Notes from around the sporting world as it wakes, ever so slightly, from its slumber and more broadcasts start airing …
More Big Sports Ratings
NASCAR returned this weekend to a 38% jump in ratings from their last race in March, and scoring a three-year ratings high:
In the golf world, the PGA put on a four-player skins match on Sunday, which brought in 2.35 million viewers, 16% more than their last comparable event. The viewership was comparable to a regular PGA Tour event from the second quarter of last year, but up 44% among the 25-54 age group.
Certainly the pause in sports and the unorthodox ways they are resuming are doing very little to dampen interest in watching live sports right now.
And also in sports documentaries, as ‘The Last Dance’ continued to obliterate ESPN’s previous documentary ratings records with its concluding airings staying right up there:
"The Last Dance's," uh, last dance was as big as the others: 5.65 million viewers Sunday, and a series average of … 5.65 million same-day. ESPN says ep 1 is up to 15M across platforms. https://t.co/zyTRwIQ39g— Rick Porter (@rickporter) May 18, 2020
Lack of Fans for Broadcasts
We’ve all accepted that if games are going to proceed any time soon in the United States, they will be entirely fan-free affairs. For the most part, we’ve thought about the potential upsides in such a setup – the things the broadcast can do to have a little more fun, given the circumstances – but I was interested to see reactions out of Germany, where the first major pro sports league has resumed.
To my surprise, there have been complaints about the sterile nature of the initial Bundesliga broadcasts without fans in attendance, though the ratings were a smash (ESPN):
Bayern Munich chairman Karl-Heinz Rummenigge predicted one billion total TV viewers for the weekend. That might be impossible to prove one way or another, but domestic broadcaster Sky Deutschland was happy about a ratings record, with over six million Germans watching the Saturday afternoon matches that included the Revierderby between Borussia Dortmund and Schalke 044.
It was a number to quiet those who hoped fans would boycott the broadcast of spectator-free games, although the eerie in-stadium silence, punctuated only by players and coaches shouting and referees’ whistles, certainly made for an underwhelming TV experience and prompted some observers to call for the league to pipe in crowd noise.
Such a move would not appease everyone and the fact is that, while the reasons for caution might be understandable, many season-ticket holders and match-going supporters remain averse to these so-called Geisterspiele (ghost games).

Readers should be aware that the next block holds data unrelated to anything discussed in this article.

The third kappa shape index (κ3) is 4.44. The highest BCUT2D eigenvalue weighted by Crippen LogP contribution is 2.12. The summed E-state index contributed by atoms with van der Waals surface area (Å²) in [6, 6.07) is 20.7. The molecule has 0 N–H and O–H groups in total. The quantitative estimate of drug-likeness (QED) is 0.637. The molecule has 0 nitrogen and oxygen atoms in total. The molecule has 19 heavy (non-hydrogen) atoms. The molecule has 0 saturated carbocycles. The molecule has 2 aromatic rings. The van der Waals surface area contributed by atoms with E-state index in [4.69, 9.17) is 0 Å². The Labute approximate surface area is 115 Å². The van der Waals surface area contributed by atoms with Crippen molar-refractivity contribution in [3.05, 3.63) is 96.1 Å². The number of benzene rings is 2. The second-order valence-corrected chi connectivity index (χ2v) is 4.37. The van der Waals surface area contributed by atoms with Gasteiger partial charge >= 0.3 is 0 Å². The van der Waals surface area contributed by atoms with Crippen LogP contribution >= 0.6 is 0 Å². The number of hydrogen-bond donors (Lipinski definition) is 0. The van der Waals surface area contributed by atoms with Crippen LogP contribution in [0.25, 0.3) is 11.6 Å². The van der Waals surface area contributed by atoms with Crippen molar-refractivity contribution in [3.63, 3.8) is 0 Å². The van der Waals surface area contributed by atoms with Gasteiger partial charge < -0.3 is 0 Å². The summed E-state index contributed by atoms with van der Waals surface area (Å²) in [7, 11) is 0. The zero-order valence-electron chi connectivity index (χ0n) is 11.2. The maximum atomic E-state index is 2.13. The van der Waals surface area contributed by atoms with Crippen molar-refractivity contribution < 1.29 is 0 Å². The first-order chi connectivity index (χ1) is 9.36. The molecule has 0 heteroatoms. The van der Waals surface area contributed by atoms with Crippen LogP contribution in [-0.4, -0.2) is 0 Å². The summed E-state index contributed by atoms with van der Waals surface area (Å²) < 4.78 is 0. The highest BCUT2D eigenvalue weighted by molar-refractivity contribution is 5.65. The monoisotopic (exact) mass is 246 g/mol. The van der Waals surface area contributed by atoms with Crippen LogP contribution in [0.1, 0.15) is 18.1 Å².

“It is apparently necessary for economic reasons,” Bayern supporter Christian Nandelstadt told ESPN. “If that’s the case, I’m fine with it. But the clubs should not act as if they do every fan a favour.” ….
“I was skeptical before the match, and I remain skeptical afterward,” Dortmund fan Nicolas Diekmann said. “Soccer without fans inside the stadium is not the same. It doesn’t feel like a competition.”
I don’t think any of that is a reason not to play the games if you can – people, clearly, will still watch and enjoy what’s available – but I do think it’s a reminder that playing games without fans in attendance will impact the TV-viewing experience. It’ll probably feel “less.”
The Regional Cost of Failing to Deliver Games
We’ve been waiting on a report like this for a while, so a big kudos to the Sports Business Journal for culling (via MLB’s financial presentation) what happens to most RSN contracts when teams fail to deliver X number of live games. Until now, we could only speculate on how the financial side of things would be sorted out between teams and their broadcasters.
Per SBJ, teams are contractually obligated to deliver between 140 and 150 games (national broadcasts get the rest). If they fall below the lower threshold (presumably different for different RSNs), then the RSN pays ONLY for the games it actually receives.
In other words, the rights fees paid to teams from RSNs are NOT locked in regardless of games played. Every game that isn’t played this year will cost a team an average of $500,000 in lost revenue. This is what we were expecting to be the case, and now we know.
Sinclair and Marquee
It’s surprising to me that a recent spike in Sinclair’s stock price is being attributed by some to Crane Kenney’s comments about an expected carriage deal for Marquee with Comcast when baseball returns. Setting aside legitimate concerns about baseball actually being able to return (that’s still TBD), there’s the fact that there is faaaaar more money for Sinclair tied up in its Comcast negotiations for its huge portfolio of FOX RSNs, which are due around August.
Kenney’s comments, which were similar to the optimism he’s expressed all along anyway, seemingly shouldn’t carry the day with respect to Sinclair’s overall RSN outlook. So, then, I suspect there’s more going on behind the scenes that we don’t know about (broader confidence that sports will indeed return soon? increasing confidence that Comcast is going to have to pony up to keep all the RSNs?).
In any case, for better or worse, Sinclair’s ability to keep its head above water can only help as they steer the Marquee carriage negotiations with Comcast, DISH, and YouTube TV. Recall, it wasn’t so long ago that they gave us reason to wonder if they might be forced to take whatever deals they could get, even if they weren’t particularly advantageous to the Cubs.